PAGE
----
However, another major contributing factor was that the Community did not fully learn the lessons of past attacks. On September 11, 2001, al-Qa'ida was able to exploit the gaps in the U.S. counterterrorism structure to carry out its devastating attacks.

Chairman Goss. Thank you very much, Ms. Hill. As usual, that is very comprehensive.

I would draw Members to even more comprehensive versions of it that are in your books. There is a classified version, as well, which is worth reading.

Ms. HILL. Thank you, Mr. Chairman.

Chairman Goss. Before introducing our witnesses, the committees have received statements for the record that will not be accompanied today by oral testimony, but I should note, one of these statements was submitted by Dr. Bruce Hoffman of the RAND Corporation, who is an expert on terrorism; and the second was provided by Mr. Kie Fallis, a counterterrorism analyst formerly assigned to the Defense Intelligence Agency.

I ask unanimous consent that Dr. Hoffman's and Mr. Fallis's statements be made part of the record of this hearing.

Without objection, so ordered.

[The statement of Dr. Hoffman follows:]


Response from

Dr. Bruce Hoffman

Vice President, External Affairs and
Director, RAND Washington Office
The RAND Corporation

20 August 2002

It should be emphasized that the views and conclusions expressed herein are those of Dr. Bruce Hoffman only and do not represent those of any organizations or entities to which he is affiliated.

How has the threat terrorists pose to the United States changed since the end of the cold war?

Starting in the early 1990s, terrorism underwent a profound change. New adversaries, with new motivations and new rationales surfaced to challenge much of the conventional wisdom on both terrorists and terrorism. Critically, many analysts both inside and external to government were slow to recognize these changes or even worse dismissed them. Accordingly, throughout most of the 1990s our conceptions and policies remained largely the same, dating from terrorism's emergence as a global security problem more than thirty years before. These conceptions originated, and took hold, during the Cold War: when radical left-wing terrorist groups then active throughout the world were widely regarded as posing the most serious threat to Western security. The irrelevance of this thinking to various aspects of the "new terrorist" problem as it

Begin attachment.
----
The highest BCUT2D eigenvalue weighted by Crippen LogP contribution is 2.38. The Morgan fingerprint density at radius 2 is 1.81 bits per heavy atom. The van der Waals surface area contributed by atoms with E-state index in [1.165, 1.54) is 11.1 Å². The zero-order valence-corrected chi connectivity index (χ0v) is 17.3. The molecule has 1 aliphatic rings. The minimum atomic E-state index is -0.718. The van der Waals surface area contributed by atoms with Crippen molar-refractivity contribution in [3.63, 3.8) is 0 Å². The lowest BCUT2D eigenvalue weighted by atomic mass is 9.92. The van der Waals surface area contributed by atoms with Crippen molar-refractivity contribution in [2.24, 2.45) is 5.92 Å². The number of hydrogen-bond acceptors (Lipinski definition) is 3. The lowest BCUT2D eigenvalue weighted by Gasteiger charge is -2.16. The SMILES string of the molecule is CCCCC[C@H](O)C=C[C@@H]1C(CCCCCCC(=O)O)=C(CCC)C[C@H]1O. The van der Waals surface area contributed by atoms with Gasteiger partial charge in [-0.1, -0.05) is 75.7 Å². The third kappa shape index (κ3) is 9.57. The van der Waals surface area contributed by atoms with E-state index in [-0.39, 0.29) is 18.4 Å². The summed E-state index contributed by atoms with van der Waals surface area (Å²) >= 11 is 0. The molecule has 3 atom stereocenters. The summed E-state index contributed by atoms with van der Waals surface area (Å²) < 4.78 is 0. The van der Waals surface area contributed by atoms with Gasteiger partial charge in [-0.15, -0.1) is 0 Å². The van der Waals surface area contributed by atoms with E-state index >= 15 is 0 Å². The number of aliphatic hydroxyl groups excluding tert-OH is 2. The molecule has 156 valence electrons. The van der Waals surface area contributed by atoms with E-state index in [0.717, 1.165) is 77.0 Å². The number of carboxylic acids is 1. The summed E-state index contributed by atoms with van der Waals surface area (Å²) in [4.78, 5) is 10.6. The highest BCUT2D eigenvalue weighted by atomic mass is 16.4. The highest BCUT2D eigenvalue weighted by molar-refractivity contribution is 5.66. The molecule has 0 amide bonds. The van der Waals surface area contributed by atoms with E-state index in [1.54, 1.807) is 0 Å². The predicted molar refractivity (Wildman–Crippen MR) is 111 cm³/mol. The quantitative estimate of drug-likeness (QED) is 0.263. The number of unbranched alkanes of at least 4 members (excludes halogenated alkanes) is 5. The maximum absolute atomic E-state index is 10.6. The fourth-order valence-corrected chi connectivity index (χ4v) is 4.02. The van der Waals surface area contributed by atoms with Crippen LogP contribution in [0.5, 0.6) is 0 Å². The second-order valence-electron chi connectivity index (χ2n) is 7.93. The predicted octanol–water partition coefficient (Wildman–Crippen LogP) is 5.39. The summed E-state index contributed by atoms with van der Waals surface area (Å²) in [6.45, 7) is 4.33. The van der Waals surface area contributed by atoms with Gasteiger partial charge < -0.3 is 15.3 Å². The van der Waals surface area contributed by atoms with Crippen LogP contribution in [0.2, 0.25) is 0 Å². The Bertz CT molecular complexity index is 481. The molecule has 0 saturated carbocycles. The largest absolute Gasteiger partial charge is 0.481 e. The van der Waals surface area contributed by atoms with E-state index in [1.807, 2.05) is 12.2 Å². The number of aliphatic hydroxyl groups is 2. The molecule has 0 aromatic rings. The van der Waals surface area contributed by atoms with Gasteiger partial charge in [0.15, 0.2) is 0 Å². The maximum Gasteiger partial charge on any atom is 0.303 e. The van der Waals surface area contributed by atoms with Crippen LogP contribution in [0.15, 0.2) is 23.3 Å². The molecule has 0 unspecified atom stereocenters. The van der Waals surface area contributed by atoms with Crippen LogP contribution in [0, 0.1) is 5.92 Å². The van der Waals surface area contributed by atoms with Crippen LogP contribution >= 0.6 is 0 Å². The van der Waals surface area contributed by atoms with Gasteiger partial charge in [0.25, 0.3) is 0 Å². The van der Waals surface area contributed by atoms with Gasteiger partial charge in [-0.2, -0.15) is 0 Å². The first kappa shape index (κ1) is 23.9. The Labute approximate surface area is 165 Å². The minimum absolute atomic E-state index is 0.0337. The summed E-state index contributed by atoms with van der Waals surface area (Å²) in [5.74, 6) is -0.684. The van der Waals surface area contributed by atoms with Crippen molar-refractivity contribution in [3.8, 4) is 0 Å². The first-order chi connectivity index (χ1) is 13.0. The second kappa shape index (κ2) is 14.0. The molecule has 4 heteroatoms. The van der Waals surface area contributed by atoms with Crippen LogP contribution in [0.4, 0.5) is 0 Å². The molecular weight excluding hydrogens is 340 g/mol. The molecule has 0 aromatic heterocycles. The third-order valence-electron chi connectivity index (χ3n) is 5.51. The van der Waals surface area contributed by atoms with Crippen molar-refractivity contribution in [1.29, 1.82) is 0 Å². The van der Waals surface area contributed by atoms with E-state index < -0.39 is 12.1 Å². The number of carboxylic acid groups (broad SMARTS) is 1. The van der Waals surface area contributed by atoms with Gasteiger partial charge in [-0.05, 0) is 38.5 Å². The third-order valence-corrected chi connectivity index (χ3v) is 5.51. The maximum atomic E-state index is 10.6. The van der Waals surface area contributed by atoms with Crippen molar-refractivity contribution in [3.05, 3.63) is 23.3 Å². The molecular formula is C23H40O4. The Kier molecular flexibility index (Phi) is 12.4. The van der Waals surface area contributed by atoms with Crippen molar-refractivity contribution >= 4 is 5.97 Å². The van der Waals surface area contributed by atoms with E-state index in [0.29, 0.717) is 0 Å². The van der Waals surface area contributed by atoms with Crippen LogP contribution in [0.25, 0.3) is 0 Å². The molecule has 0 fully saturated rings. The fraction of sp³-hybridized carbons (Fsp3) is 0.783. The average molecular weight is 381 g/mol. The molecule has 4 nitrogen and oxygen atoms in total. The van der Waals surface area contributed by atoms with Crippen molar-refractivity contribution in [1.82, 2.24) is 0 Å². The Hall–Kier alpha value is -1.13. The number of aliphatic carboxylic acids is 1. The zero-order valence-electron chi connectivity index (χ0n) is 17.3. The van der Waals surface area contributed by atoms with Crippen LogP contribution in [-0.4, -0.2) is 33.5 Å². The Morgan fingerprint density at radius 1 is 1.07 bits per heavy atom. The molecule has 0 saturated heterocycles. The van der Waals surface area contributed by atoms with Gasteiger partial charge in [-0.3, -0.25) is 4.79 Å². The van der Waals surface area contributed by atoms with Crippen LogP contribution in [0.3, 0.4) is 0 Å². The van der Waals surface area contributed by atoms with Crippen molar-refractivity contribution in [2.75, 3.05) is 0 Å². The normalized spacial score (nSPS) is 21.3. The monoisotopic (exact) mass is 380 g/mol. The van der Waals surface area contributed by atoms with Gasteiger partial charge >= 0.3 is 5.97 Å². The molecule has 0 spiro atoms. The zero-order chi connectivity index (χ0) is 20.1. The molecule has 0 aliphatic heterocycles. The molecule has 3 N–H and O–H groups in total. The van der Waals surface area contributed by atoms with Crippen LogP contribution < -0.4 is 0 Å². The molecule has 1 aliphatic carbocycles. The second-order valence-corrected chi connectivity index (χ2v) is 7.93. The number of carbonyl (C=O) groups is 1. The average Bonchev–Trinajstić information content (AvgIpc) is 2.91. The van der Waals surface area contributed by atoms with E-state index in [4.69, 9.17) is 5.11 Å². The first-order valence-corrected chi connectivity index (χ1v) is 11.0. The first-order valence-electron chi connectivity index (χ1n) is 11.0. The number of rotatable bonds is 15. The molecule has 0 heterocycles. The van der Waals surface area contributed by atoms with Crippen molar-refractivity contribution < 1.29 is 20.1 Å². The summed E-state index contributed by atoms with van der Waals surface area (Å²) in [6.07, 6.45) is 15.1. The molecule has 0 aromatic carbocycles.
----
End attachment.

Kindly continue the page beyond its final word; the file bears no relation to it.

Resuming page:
Some observers argued that these groups were in fact part of a world-wide communist plot orchestrated by Moscow and implemented by its client states. See especially Claire Sterling, The Terror Network: The Secret War of International Terrorism (New York: Holt, Rinehart and Winston, 1981).


crystallized during the 1990s is perhaps most clearly evidenced by the changes in our notions of the "stereotypical-type terrorist organization."

Terrorist groups, for example, were once recognizable mostly as a collection of individuals belonging to an organization with a well-defined command and control apparatus, who were engaged in conspiracy as a full-time avocation, living underground while constantly planning and plotting terrorist attacks and who at times were under the direct control, or operating at the express behest of, a foreign government.' These groups, moreover, had a defined set of political, social or economic objectives and often issued communiqués taking credit for and explaining their actions. Accordingly, however disagreeable or repugnant the terrorists and their tactics may have been, we at least knew who they were and what they wanted.

During the past decade, however, these more "traditional" and familiar types of ethnic/nationalist-separatist and ideological organizations' were joined by a variety of "entities" with arguably less comprehensible nationalist or ideological motivations. This "new generation" of terrorist groups embraced not only far more amorphous religious and sometimes millenarian aims but also were less cohesive organizational entities, with a more diffuse structure and membership. In this respect, the emergence of either obscure, idiosyncratic millenarian movements or zealously nationalist religious groups' represented a very different and potentially far more lethal threat than the more "traditional" terrorist adversaries.

For example, although the total volume of terrorist incidents world-wide declined in the 1990s, according to Department of State statistics presented in the annual Global Patterns of International Terrorism publications, the proportion of persons killed in terrorist incidents generally increased. Hence, while terrorists were arguably less active, they were nonetheless becoming more lethal. The reasons for terrorism's increasing lethality are complex and variegated, but can generally be attributed to the change in the

To cite the most obvious, and perhaps best known, example: In the late 1980s, Colonel Qaddafi reputedly commissioned the Japanese Red Army (JRA) to carry out attacks against American and British targets (in retaliation for the 1986 U.S. air strike against Libya). The JRA used the name "Anti-Imperialist International Brigades" in claiming responsibility for these operations.

'That is, the variety of aforementioned radical leftist (e.g., Marxist-Leninist/Maoist/Stalinist movements) organizations active in years past (such as Germany's Red Army Faction and Italy's Red Brigades) as well as the such stereotypical ethnic/nationalist and separatist terrorist groups like the PLO, PIRA, Basque ETA, etc.

*Such as the Japanese Aum Shinrikyo religious sect who committed the March 1995 nerve gas attack on the Tokyo subway.

3 Such as Hamas, Palestine Islamic Jihad, the Egyptian Islamic Jihad, the Egyptian Islamic Organizations, the Armed Islamic Group in Algeria and, of course, al-Qa'ida.